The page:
ADN's being pushed out - page 26

I work for a large Magnet hospital. As nursing becomes more popular, and nurses not in short supply, I have noticed something ominous has being going on lately. Several of our older and very seasoned ADN nurses are being fired.... Read More

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    Nursing is the only profession which does not require a Bachelors for entry level. We still call ASN and diploma nurses professionals. Requiring the BSN would bring entry level nursing up to the level of other entry level professionals.


    BSNs should not be required for nurses who are already licensed and practicing or required for those nurses already in school. Schools should continue to offer diploma programs and ASN programs. I do, however, support the proposed requirement that going forward ASN or diploma nurses be required to earn a BSN within a certain amount of time after passing the boards. Some proposals say 2 years, some say 5 years, some say 10 years. 5 years would be my preference as middle ground between 2 years, which is too soon for some people and their pocketbooks and 10 years, which keeps nurses out of formal education for a long time and makes it harder to go back, especially for those nurses who didn't like school to begin with or found it hard to write papers, take tests, etc. BSN educated nurses are taught to function in a wider range of settings than diploma and ASN prepared nurses. They are also taught more critical thinking, including how to read research and implement appropriate changes in caring for patients, managing staff, etc. Diploma and ASN nursing programs do not teach to that level. In an increasingly complicated health system, with multiple treatment options and ethical issues, diploma and ASN educated nurses fall short in these areas.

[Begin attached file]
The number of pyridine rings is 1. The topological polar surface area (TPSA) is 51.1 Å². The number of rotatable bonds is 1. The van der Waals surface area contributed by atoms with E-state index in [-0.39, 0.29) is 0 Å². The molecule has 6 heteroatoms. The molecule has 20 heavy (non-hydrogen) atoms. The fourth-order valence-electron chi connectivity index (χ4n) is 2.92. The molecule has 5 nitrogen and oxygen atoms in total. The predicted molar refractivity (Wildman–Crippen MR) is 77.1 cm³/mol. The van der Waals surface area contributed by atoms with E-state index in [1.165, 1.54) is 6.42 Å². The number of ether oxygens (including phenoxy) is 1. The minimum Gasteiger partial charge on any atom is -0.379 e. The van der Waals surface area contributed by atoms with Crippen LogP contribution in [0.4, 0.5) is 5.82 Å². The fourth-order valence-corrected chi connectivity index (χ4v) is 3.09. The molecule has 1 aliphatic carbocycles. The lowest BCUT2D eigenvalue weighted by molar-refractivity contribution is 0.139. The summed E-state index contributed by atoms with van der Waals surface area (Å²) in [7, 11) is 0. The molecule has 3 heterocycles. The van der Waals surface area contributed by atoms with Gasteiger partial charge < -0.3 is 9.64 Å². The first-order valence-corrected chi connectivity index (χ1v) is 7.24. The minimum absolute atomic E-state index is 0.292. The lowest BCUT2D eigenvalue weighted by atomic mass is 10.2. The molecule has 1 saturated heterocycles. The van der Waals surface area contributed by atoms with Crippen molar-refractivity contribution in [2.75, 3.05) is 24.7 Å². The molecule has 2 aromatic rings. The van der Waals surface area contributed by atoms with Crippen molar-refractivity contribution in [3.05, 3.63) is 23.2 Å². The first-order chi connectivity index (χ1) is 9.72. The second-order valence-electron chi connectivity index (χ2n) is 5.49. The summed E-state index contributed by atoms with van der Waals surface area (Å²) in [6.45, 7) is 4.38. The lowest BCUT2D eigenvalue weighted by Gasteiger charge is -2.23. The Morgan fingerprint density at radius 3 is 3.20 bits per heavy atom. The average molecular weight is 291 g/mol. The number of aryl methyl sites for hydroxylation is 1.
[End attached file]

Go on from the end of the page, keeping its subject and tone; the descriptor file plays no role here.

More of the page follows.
For the record, I got my RN license after an ASN program then went back for the BSN. Now I have an MSN and am working on my DNP. I didn't choose to go back to school because I love school (although it's not exactly like I was being tortured by going back). I chose to go back because I think it's important that RNs be educated and have critical thinking skills and are apply to take care of patients in a variety of settings. I also believe that nursing as a profession needs to standardize entry level practice requirements in such a way as to meet or exceed expectations of other professions.